Ice feature interaction with subsea infrastructure or the seabed is acomplex nonlinear event, for which many analytical and advanced computationaltools have been developed with demonstrated application. Although subsea fieldshave been developed in ice gouge environments, such as the Grand Banks,consideration of alternative methods for protecting subsea infrastructure is ofgreat importance. A more in-depth understanding of ice feature mechanicalbehavior and interaction with subsea infrastructure is required.
For various iceberg shapes and loading conditions, the finite element modelspresented in this paper examine the interaction of free-floating ice featureswith protective structures located above or partially above the mudline. Apreliminary assessment of an interaction scenario involving a gouging icebergkeel with a buried protection structure is also presented. The outcome of thisstudy enhances understanding of the primary factors to be considered for thedesign of protection structures in ice environments and highlights some of thetechnical issues associated with the development and calibration of advancedsimulation tools.
A numerical modeling procedure was developed, using the finite-elementsimulator ABAQUS/Standard, to predict the local buckling and post-bucklingresponse of high strength pipelines subject to combined state of loading. Thenumerical procedures were validated using test data from large-scaleexperiments examining the pure bending and local buckling of high strengthlinepipe. The numerical simulations were consistent with the measuredexperimental response for predicting the peak moment, strain capacity,deformation mechanism and local buckling response well into the post-yieldrange.
A parametric study on the local buckling response of high strength plainpipelines was conducted. The influence of pipe diameter to wall thickness ratio(D/t of 40, 60 and 80), pipe segment length to diameter ratio (L/D of 3.5, 5, 7and 12), yield strength to tensile strength ratio (Y/T of 0.7, 0.8 and 0.9) andinitial geometric imperfections on the local buckling response was examined.The loading conditions included internal pressure and end rotation. Mechanicalresponse parameters examined included moment-curvature, ovalization, localstrain and modal response.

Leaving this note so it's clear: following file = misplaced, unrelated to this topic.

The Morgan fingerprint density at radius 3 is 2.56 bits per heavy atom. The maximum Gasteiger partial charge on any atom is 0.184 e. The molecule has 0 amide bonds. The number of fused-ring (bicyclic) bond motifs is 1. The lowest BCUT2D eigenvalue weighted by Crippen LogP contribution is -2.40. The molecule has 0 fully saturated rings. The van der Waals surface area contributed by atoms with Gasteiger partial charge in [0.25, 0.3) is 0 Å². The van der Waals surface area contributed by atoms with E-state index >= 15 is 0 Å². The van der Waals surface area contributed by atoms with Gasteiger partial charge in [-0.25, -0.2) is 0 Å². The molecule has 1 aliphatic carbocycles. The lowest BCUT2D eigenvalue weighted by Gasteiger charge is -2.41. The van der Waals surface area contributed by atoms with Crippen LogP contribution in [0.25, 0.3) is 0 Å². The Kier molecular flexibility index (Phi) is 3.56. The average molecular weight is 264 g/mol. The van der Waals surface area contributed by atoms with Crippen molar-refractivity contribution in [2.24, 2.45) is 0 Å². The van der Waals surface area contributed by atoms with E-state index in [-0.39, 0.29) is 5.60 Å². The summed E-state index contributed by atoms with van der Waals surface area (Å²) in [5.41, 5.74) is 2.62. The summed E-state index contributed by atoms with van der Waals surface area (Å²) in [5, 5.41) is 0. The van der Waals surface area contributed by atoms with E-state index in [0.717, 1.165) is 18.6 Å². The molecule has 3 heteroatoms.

In predicting the geotechnical constraint against pipeline movement usingfinite element methods, the treatment of the pipe/soil interface contactbehavior is of utmost importance, especially in the tangential direction. Thisstudy focuses on the interpretation of soil resistance to axial pipe movementin cohesive soil material for oblique loading, specifically the effect ofchanging the interface shear stress limit and friction coefficient. The mainfinding of the present study is that the incorporation of a shear stress limitin the definition of tangential shear behavior has a considerable effect on theaxial pipeline reaction forces. Without the shear stress limit, the maximumaxial forces due to oblique pipe movement are effectively doubled in comparisonto a limit equal to half of the undrained shear strength. A simple analyticalmethod is provided to estimate the maximum oblique axial soil resistance inundrained conditions. The effect of changing the assumed frictional behavior isalso discussed with respect to predicting the soil reaction forces acting on anice keel during an undrained gouging event in cohesive soil.